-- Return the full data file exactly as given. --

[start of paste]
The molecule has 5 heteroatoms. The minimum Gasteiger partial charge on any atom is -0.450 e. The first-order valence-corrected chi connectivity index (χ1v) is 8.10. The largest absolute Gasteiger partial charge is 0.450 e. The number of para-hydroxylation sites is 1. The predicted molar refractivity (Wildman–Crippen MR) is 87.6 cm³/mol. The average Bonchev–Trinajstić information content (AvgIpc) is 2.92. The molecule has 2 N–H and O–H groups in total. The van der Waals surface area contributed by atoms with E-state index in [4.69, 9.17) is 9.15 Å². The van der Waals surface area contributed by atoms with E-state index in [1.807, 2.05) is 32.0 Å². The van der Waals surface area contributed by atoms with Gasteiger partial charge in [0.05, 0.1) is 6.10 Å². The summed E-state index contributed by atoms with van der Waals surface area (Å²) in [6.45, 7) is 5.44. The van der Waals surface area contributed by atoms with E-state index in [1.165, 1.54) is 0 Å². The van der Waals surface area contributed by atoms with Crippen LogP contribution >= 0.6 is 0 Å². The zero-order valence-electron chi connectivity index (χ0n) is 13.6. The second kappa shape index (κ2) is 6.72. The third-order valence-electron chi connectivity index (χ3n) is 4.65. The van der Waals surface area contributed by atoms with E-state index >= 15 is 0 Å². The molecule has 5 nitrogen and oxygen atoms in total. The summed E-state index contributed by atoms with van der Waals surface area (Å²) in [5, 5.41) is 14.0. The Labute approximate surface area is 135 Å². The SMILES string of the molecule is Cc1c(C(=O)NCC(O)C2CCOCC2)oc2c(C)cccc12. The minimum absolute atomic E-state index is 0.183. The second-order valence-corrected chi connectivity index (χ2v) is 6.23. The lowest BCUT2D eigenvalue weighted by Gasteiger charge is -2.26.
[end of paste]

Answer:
The molecule has 5 heteroatoms. The minimum Gasteiger partial charge on any atom is -0.450 e. The first-order valence-corrected chi connectivity index (χ1v) is 8.10. The largest absolute Gasteiger partial charge is 0.450 e. The number of para-hydroxylation sites is 1. The predicted molar refractivity (Wildman–Crippen MR) is 87.6 cm³/mol. The average Bonchev–Trinajstić information content (AvgIpc) is 2.92. The molecule has 2 N–H and O–H groups in total. The van der Waals surface area contributed by atoms with E-state index in [4.69, 9.17) is 9.15 Å². The van der Waals surface area contributed by atoms with E-state index in [1.807, 2.05) is 32.0 Å². The van der Waals surface area contributed by atoms with Gasteiger partial charge in [0.05, 0.1) is 6.10 Å². The summed E-state index contributed by atoms with van der Waals surface area (Å²) in [6.45, 7) is 5.44. The van der Waals surface area contributed by atoms with E-state index in [1.165, 1.54) is 0 Å². The van der Waals surface area contributed by atoms with Crippen LogP contribution >= 0.6 is 0 Å². The zero-order valence-electron chi connectivity index (χ0n) is 13.6. The second kappa shape index (κ2) is 6.72. The third-order valence-electron chi connectivity index (χ3n) is 4.65. The van der Waals surface area contributed by atoms with E-state index >= 15 is 0 Å². The molecule has 5 nitrogen and oxygen atoms in total. The summed E-state index contributed by atoms with van der Waals surface area (Å²) in [5, 5.41) is 14.0. The Labute approximate surface area is 135 Å². The SMILES string of the molecule is Cc1c(C(=O)NCC(O)C2CCOCC2)oc2c(C)cccc12. The minimum absolute atomic E-state index is 0.183. The second-order valence-corrected chi connectivity index (χ2v) is 6.23. The lowest BCUT2D eigenvalue weighted by Gasteiger charge is -2.26.